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The Nintendo Entertainment System is an 8-bit home video game console that was developed and manufactured by Nintendo. It was initially released in Japan as the Family Computer on July 15, 1983, and was later released in New York City in 1985, and throughout the U.S as well as in Europe and Australia during 1986 and 1987.
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Arcade Video Games 1985
Konami releases Yie Ar Kung-Fu, which lays the foundations for modern fighting games. Tehkan releases Gridiron Fight, an American football sports game featuring the use of dual trackball controls. Atari Games releases Paperboy with a controller modeled after bicycle handlebars. Also, Namco releases Metro-Cross. Konami releases Gradius (a.k.a. Nemesis). Capcom releases Commando, a vertically-scrolling on-foot shooter which inspires many games with similar themes. Namco releases Baraduke (a.k.a. Alien Sector). Sega releases Hang-On by Yu Suzuki. It is the first of Sega’s Super Scaler games. You need to use your body to control your motorbike. It started a “Taikan” trend of motion controlled hydraulic cabinets in arcades, two decades before motion controls become popular on video game consoles.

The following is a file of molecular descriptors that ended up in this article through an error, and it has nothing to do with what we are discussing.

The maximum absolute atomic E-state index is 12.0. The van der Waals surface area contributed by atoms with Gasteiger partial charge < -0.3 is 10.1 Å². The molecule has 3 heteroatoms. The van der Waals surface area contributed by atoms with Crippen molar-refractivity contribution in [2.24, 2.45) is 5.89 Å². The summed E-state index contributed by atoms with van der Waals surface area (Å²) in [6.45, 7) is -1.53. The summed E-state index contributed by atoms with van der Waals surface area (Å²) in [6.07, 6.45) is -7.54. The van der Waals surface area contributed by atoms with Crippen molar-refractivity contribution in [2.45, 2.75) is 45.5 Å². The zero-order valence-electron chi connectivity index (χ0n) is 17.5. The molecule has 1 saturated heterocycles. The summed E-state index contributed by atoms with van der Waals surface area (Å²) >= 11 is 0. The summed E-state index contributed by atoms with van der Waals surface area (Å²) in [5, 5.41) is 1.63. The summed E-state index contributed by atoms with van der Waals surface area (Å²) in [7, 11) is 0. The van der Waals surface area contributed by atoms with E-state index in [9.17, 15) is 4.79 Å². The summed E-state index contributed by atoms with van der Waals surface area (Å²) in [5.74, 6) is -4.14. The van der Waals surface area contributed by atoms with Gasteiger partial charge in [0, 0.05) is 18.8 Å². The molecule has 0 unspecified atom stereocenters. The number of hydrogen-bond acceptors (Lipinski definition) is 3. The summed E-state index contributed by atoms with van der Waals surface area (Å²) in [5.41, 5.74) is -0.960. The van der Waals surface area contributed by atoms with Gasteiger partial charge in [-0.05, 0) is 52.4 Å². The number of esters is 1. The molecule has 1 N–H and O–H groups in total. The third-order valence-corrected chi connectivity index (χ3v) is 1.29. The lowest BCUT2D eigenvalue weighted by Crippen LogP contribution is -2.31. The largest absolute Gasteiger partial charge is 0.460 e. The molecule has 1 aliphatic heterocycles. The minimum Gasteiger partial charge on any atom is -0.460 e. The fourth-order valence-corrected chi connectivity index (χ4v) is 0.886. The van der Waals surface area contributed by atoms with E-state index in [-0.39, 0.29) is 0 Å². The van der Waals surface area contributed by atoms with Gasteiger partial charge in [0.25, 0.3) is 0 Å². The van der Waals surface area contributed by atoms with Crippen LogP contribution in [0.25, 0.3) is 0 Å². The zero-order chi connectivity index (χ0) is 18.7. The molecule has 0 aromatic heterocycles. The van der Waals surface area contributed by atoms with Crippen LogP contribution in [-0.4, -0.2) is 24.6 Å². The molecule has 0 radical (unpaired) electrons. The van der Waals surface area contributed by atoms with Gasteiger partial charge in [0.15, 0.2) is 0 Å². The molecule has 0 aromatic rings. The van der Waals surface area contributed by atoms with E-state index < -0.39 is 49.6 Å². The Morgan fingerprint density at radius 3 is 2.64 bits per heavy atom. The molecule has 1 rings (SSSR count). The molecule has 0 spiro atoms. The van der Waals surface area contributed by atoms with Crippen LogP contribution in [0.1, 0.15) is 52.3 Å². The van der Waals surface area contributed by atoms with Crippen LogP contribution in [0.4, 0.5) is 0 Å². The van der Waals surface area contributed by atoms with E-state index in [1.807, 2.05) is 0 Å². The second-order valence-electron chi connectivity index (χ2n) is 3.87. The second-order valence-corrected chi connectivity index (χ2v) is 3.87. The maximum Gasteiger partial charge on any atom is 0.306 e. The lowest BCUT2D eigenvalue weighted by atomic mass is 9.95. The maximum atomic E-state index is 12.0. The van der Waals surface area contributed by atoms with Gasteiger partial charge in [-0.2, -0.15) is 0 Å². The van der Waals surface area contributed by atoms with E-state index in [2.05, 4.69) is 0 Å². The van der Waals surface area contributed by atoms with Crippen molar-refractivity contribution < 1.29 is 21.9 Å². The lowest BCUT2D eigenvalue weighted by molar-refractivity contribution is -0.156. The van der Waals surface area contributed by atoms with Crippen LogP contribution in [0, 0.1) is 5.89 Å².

Other Arcade Video Games 1985
Namco releases Motos. Sega releases Space Harrier by Yu Suzuki and AM2. It further develops the pseudo-3D “Super Scaler” sprite-scaling graphics of Hang-On. It also features an analog flight stick for movement. With the ability to register movement in any direction and measure the degree of push, player could move character at different speeds. Depending on how far the stick is pushed in a certain direction. Atari Games releases Gauntlet. It is based on the lesser known Atari 8-bit game Dandy. Gauntlet is highly-profitable, letting players insert additional quarters for more health. Capcom releases Ghosts ‘n Goblins, originally titled Makaimura in Japan. It was one of the most popular arcade games of the year and went on to spawn a series of later games.
Namco releases Sky Kid, a side-scrolling shooter allowing two players to play simultaneously. In addition, Tehkan releases Tehkan World Cup, which lays the foundations for association soccer games with an above view of the field.
In the United Stated, Nintendo Entertainment System video game console is launched for a limited test market
Sega Mark III home video game console is launched in Japan
Atari 520ST, the first personal computer with a bit-mapped, color GUI
Sega’s “Super Scaler” arcade system boards that allow pseudo-3D sprite-scaling at high frame rates
Super Mario Bros. popularizes the side-scrolling platformer format
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The PlayStation is a home video game console developed and marketed by Sony Computer Entertainment. The console was released on 3 December 1994 in Japan, 9 September 1995 in North America, 29 September 1995 in Europe, and 15 November 1995 in Australia.
The Sega Genesis, known as the Mega Drive in regions outside of North America, is a 16-bit home video game console developed and sold by Sega. The Genesis was Sega’s third console and the successor to the Master System. Sega released the console as the Mega Drive in Japan in 1988, followed by North America as the Genesis in 1989.